It is valid in the case of rice planting, too. Rice Terraces in China’s southern mountainous and hilly areas are recognized as a Globally Important Agricultural Heritage System, and the country’s hybrid rice technology benefits humanity. So far, Chinese hybrid rice has been planted in 16 African countries and is printed on the banknotes of Madagascar.
Over the recent years, more and more quality exhibitions of cultural relics have been introduced to China, which mirrors modern China’s open and broad vision.
The just-ended Gandhara Heritage along the Silk Road: A Pakistan-China Joint Exhibition held at the Palace Museum, Beijing, attracted many visitors. The Gandhara was a significant transportation route on the ancient Silk Road. As an outcome of the collision among Greek, Persian, and Indian civilizations, it reflected the creativity and vitality of mutual learning among the cultures along the ancient Silk Road.
Between 2016 and 2020, China hosted over 300 entry-exit exhibitions of cultural relics. The Treasures of China, East Meets West: The Maritime Silk Road during the 13th – 17th Centuries, and The Splendor of Asia: An Exhibition of Asian Civilizations that was jointly organized by 47 Asian countries as well as Egypt and Greece all demonstrated the mutual learning between China and other civilizations around the world, becoming a “golden signature” of Belt and Road cultural communication.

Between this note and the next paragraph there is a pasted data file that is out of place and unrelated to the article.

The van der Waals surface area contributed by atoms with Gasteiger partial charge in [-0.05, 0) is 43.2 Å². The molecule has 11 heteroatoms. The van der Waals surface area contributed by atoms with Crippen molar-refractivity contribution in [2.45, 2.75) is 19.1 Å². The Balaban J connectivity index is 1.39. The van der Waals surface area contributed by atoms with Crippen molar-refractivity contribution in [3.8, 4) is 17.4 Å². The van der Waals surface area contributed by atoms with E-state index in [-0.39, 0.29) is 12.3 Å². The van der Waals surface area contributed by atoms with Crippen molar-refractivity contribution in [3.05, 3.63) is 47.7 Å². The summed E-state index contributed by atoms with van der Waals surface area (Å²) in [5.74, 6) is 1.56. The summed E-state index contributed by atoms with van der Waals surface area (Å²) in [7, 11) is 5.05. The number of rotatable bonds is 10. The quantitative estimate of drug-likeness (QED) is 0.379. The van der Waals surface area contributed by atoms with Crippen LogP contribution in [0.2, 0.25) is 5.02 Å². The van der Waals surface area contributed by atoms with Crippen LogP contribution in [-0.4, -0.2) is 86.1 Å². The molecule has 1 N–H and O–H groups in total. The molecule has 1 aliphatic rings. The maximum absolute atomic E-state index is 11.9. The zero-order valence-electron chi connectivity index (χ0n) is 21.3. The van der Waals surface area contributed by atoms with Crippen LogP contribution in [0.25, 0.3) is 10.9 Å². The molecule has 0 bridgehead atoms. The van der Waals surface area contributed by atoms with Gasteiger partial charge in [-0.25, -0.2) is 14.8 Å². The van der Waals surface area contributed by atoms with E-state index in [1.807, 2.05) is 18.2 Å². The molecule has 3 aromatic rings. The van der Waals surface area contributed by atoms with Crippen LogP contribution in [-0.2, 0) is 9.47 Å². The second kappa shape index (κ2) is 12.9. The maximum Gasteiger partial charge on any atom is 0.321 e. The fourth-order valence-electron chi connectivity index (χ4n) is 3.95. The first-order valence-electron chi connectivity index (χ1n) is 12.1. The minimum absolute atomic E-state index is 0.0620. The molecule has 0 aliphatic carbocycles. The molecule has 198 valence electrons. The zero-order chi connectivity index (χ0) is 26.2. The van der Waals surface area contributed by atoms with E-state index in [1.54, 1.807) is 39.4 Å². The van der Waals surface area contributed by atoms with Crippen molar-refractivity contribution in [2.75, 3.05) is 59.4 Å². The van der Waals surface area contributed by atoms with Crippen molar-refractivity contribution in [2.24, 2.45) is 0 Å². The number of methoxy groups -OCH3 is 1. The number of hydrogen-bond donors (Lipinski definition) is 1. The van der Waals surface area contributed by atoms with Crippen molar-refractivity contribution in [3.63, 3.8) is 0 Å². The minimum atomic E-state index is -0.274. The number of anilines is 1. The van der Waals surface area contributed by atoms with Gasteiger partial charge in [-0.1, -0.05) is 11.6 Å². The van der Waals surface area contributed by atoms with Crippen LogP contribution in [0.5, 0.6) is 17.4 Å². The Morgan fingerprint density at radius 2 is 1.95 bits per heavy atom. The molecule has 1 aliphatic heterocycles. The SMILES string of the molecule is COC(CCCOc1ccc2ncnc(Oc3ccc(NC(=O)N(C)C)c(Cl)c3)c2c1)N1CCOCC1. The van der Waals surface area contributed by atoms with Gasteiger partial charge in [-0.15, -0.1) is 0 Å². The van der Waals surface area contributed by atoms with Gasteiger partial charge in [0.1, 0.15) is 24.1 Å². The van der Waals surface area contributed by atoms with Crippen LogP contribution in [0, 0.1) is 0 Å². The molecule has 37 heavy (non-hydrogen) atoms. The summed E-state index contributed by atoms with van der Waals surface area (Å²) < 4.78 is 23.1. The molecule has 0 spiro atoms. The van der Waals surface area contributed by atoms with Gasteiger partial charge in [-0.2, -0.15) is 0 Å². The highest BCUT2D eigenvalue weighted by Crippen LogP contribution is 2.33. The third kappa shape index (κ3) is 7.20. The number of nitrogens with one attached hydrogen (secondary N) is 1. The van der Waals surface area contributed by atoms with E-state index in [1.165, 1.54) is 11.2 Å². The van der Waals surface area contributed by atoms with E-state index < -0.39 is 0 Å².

The conservation of cultural heritage is a shared responsibility of all humanity. The 8.1-magnitude earthquake that hit Nepal in 2015 damaged many cultural heritage sites. Two years later, the Chinese government officially kicked off a foreign aid project to restore the quake-hit Nine-Storeyed Basantapur Palace complex in Kathmandu, the capital of Nepal. It was China’s first major foreign aid project for cultural heritage conservation launched in Nepal.
Today, the cooperation on cultural heritage conservation has grown into an area that sees excellent potential in inter-civilization exchange and collaboration.